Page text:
This post was written for an online discussion group over at Kate Motaung’s place. We are working our way through On Being a Writer by Ann Kroeker & Charity Singleton Craig. This was prompted by
Chapter 11: REST— Sometimes, I stop for a while and do other things
“In repentance and rest is your salvation, in quietness and trust is your strength.” ~Isaiah 30:15
Rest used to be a huge no-no for me. I used to think if I rested it meant I was lazy or selfish or incompetent or unintelligent.
But then God taught me otherwise. During an especially rough season in my life, He started teaching me a concept that I had never given much thought to before: Sabbath. After much study and research and self-examination, I finally began to understand that a huge piece of God’s intention for me involved resting.
“Six days you shall labor, but on the seventh day you shall rest; even during the plowing season and harvest you must rest.” ~Exodus 34:21
Even during plowing season… Even when deadlines loom. Even when your schedule is chaotic and you’ve got in-laws coming to stay and your kids have sports and your toddler is teething and your husband is grumpy and the house is a mess…
Resting is not only important, it is mandated.
Yes, there is a balance to be had. Yes, we live in a different culture than the Israelites. Yes, we even live in a different world than Jesus lived in when He was walking on this planet.
But it still matters.
In both the Old and New Testaments, God makes it clear that resting is for our own good. Even Jesus Himself rested from the constant hubbub of people that thronged to Him when He “often withdrew to lonely places and prayed” (Luke 5:16).
God created human beings, fleshly beings, with an innate need for occasional rest. The human body has been designed to need rest. It needs adequate sleep in order to function optimally and it needs some version of “Sabbath rest” to heal up and recharge itself on a regular basis. Back in Exodus God said to do it once a week for an entire day.
Not sure if that’s still the “going rate” for adequate Sabbath rest, but regardless of that detail, there is definitely something to this issue of rest.
So how does this apply to my writing life? That’s the topic of this group discussion, right?
Focus, Kristi, focus.
Beth Moore said in her Bible study Children of the Day, “In between [writing] Bible studies, I miss the intensity of this process, and it’s not a happy miss. With no hiatus, however, I’d have no life from which to write.”
I have seen this to be true in my own life as well. Just as writing sharpens my awareness of my real life moments, so also does really slowing down and living in my real life moments feed my writing. I must stop writing so that I can read and learn and observe and interact with the world and the people around me. If I don’t, my writing will end up dry and flat and lifeless.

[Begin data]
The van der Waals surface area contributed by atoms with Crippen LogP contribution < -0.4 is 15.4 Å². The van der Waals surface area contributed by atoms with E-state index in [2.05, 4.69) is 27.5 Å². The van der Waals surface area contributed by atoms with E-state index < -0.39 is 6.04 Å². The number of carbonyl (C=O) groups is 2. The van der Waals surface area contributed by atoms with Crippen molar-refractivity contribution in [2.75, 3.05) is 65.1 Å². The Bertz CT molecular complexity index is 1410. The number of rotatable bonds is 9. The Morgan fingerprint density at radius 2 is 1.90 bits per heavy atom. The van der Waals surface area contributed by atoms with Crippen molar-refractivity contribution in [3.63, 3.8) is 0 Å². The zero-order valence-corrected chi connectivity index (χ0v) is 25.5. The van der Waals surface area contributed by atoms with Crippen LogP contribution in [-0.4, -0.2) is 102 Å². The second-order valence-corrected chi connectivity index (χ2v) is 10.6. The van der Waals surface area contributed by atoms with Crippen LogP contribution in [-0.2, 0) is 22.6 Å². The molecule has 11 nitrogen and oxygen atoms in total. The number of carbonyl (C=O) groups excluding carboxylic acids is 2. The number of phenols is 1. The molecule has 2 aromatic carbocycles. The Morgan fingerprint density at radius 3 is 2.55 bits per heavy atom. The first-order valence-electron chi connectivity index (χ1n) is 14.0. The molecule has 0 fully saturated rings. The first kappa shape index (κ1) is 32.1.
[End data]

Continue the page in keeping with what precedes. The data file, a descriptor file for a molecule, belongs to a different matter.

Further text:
So, yes. I take breaks from writing. Being a mom, I have to take more breaks than I’d like to, to tell you the truth. But some of my “writing rests” are on purpose. As Kate mentioned, sometimes just stepping away from the screen or the paper and throwing in a load of laundry or going to water the garden or washing the sink-full of dishes is all the break I need to get a clear mind and gain some perspective on a piece. Sometimes I need to take a few days away from something especially heartfelt before I can dive back in to the emotional turmoil a piece requires of me.
Some of my favorite “wordless” writing breaks are hiking, walking, working out (I love fitbessblender.com!), visiting with a friend while our kids play, sowing, purging and/or reorganizing closets, painting, taking the kids to the park or out for ice cream, and… every once in awhile… a good old fashioned nap!
Each of those activities have the potential to remind me of what real life is all about. They also oftentimes get my creative juices flowing and unlock some stored-away bit of God’s Word or life lesson, etc that I had forgotten. Sometimes a simple chat with a friend can help me find the common thread that pieces together whatever seemingly disjointed ideas I had rolling around in my brain.
Writing is such a blessing in my life.
And resting from writing? That’s a blessing as well.
What about you?
How do you rest from writing? What about “in real life”— do you take rests there, too? How?
Please feel free to share your comments or your own journey in the comment section below.